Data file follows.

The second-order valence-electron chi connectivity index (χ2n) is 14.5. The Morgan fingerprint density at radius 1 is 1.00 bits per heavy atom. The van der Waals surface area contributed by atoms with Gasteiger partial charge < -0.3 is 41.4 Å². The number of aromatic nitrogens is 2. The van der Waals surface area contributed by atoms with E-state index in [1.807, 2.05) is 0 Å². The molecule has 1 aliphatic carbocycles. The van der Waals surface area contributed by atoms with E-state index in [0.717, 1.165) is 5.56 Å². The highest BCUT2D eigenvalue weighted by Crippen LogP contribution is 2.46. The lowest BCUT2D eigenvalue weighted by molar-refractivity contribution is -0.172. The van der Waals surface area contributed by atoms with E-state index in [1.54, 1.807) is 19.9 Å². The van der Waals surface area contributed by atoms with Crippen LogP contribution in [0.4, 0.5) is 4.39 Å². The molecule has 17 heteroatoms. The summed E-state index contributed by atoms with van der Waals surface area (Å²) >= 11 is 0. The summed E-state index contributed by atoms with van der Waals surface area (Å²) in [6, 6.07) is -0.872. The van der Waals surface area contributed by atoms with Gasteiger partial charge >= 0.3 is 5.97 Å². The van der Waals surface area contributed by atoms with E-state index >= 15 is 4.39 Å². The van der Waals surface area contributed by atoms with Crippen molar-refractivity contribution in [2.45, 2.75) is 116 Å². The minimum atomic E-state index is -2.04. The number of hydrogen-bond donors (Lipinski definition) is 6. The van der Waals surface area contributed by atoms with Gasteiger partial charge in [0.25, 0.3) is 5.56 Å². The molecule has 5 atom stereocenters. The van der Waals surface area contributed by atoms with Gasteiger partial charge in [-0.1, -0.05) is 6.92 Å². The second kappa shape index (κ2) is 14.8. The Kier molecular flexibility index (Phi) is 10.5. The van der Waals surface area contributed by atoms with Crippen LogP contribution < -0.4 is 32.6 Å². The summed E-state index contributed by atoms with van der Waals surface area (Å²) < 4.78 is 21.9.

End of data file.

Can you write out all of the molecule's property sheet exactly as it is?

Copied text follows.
The second-order valence-electron chi connectivity index (χ2n) is 14.5. The Morgan fingerprint density at radius 1 is 1.00 bits per heavy atom. The van der Waals surface area contributed by atoms with Gasteiger partial charge < -0.3 is 41.4 Å². The number of aromatic nitrogens is 2. The van der Waals surface area contributed by atoms with E-state index in [1.807, 2.05) is 0 Å². The molecule has 1 aliphatic carbocycles. The van der Waals surface area contributed by atoms with E-state index in [0.717, 1.165) is 5.56 Å². The highest BCUT2D eigenvalue weighted by Crippen LogP contribution is 2.46. The lowest BCUT2D eigenvalue weighted by molar-refractivity contribution is -0.172. The van der Waals surface area contributed by atoms with E-state index in [1.54, 1.807) is 19.9 Å². The van der Waals surface area contributed by atoms with Crippen LogP contribution in [0.4, 0.5) is 4.39 Å². The molecule has 17 heteroatoms. The summed E-state index contributed by atoms with van der Waals surface area (Å²) >= 11 is 0. The summed E-state index contributed by atoms with van der Waals surface area (Å²) in [6, 6.07) is -0.872. The van der Waals surface area contributed by atoms with Gasteiger partial charge >= 0.3 is 5.97 Å². The van der Waals surface area contributed by atoms with E-state index >= 15 is 4.39 Å². The van der Waals surface area contributed by atoms with Crippen molar-refractivity contribution in [2.45, 2.75) is 116 Å². The minimum atomic E-state index is -2.04. The number of hydrogen-bond donors (Lipinski definition) is 6. The van der Waals surface area contributed by atoms with Gasteiger partial charge in [0.25, 0.3) is 5.56 Å². The molecule has 5 atom stereocenters. The van der Waals surface area contributed by atoms with Gasteiger partial charge in [-0.1, -0.05) is 6.92 Å². The second kappa shape index (κ2) is 14.8. The Kier molecular flexibility index (Phi) is 10.5. The van der Waals surface area contributed by atoms with Crippen LogP contribution < -0.4 is 32.6 Å². The summed E-state index contributed by atoms with van der Waals surface area (Å²) < 4.78 is 21.9.